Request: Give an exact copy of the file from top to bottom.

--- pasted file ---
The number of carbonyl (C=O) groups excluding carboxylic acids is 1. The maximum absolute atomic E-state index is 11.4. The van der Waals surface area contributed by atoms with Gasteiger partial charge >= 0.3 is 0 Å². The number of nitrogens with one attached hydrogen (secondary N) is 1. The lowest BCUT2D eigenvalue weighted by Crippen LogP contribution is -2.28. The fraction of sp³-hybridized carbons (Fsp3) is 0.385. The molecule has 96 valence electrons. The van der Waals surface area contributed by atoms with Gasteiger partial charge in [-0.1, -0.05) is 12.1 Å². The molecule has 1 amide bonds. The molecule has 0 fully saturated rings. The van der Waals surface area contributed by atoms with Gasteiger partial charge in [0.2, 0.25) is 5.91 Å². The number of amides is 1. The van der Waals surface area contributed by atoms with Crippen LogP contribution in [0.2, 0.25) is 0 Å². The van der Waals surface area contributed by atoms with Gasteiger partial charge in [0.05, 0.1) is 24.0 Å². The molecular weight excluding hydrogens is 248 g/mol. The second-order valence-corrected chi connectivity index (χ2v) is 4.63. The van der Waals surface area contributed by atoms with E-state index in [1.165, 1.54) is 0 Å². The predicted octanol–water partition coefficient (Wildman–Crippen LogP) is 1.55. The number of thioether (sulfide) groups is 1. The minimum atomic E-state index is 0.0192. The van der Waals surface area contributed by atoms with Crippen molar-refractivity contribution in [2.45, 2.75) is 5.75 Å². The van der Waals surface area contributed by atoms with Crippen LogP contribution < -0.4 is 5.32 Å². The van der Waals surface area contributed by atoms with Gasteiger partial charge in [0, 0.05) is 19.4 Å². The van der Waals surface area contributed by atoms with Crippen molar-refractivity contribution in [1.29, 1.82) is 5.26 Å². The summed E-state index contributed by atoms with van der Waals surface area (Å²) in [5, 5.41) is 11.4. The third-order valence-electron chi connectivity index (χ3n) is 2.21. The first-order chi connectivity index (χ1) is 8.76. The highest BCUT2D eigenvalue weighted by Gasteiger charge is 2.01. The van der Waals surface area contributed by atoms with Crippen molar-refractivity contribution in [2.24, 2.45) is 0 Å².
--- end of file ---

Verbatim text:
The number of carbonyl (C=O) groups excluding carboxylic acids is 1. The maximum absolute atomic E-state index is 11.4. The van der Waals surface area contributed by atoms with Gasteiger partial charge >= 0.3 is 0 Å². The number of nitrogens with one attached hydrogen (secondary N) is 1. The lowest BCUT2D eigenvalue weighted by Crippen LogP contribution is -2.28. The fraction of sp³-hybridized carbons (Fsp3) is 0.385. The molecule has 96 valence electrons. The van der Waals surface area contributed by atoms with Gasteiger partial charge in [-0.1, -0.05) is 12.1 Å². The molecule has 1 amide bonds. The molecule has 0 fully saturated rings. The van der Waals surface area contributed by atoms with Gasteiger partial charge in [0.2, 0.25) is 5.91 Å². The number of amides is 1. The van der Waals surface area contributed by atoms with Crippen LogP contribution in [0.2, 0.25) is 0 Å². The van der Waals surface area contributed by atoms with Gasteiger partial charge in [0.05, 0.1) is 24.0 Å². The molecular weight excluding hydrogens is 248 g/mol. The second-order valence-corrected chi connectivity index (χ2v) is 4.63. The van der Waals surface area contributed by atoms with E-state index in [1.165, 1.54) is 0 Å². The predicted octanol–water partition coefficient (Wildman–Crippen LogP) is 1.55. The number of thioether (sulfide) groups is 1. The minimum atomic E-state index is 0.0192. The van der Waals surface area contributed by atoms with Crippen molar-refractivity contribution in [2.45, 2.75) is 5.75 Å². The van der Waals surface area contributed by atoms with Crippen LogP contribution < -0.4 is 5.32 Å². The van der Waals surface area contributed by atoms with Gasteiger partial charge in [0, 0.05) is 19.4 Å². The van der Waals surface area contributed by atoms with Crippen molar-refractivity contribution in [1.29, 1.82) is 5.26 Å². The summed E-state index contributed by atoms with van der Waals surface area (Å²) in [5, 5.41) is 11.4. The third-order valence-electron chi connectivity index (χ3n) is 2.21. The first-order chi connectivity index (χ1) is 8.76. The highest BCUT2D eigenvalue weighted by Gasteiger charge is 2.01. The van der Waals surface area contributed by atoms with Crippen molar-refractivity contribution in [2.24, 2.45) is 0 Å².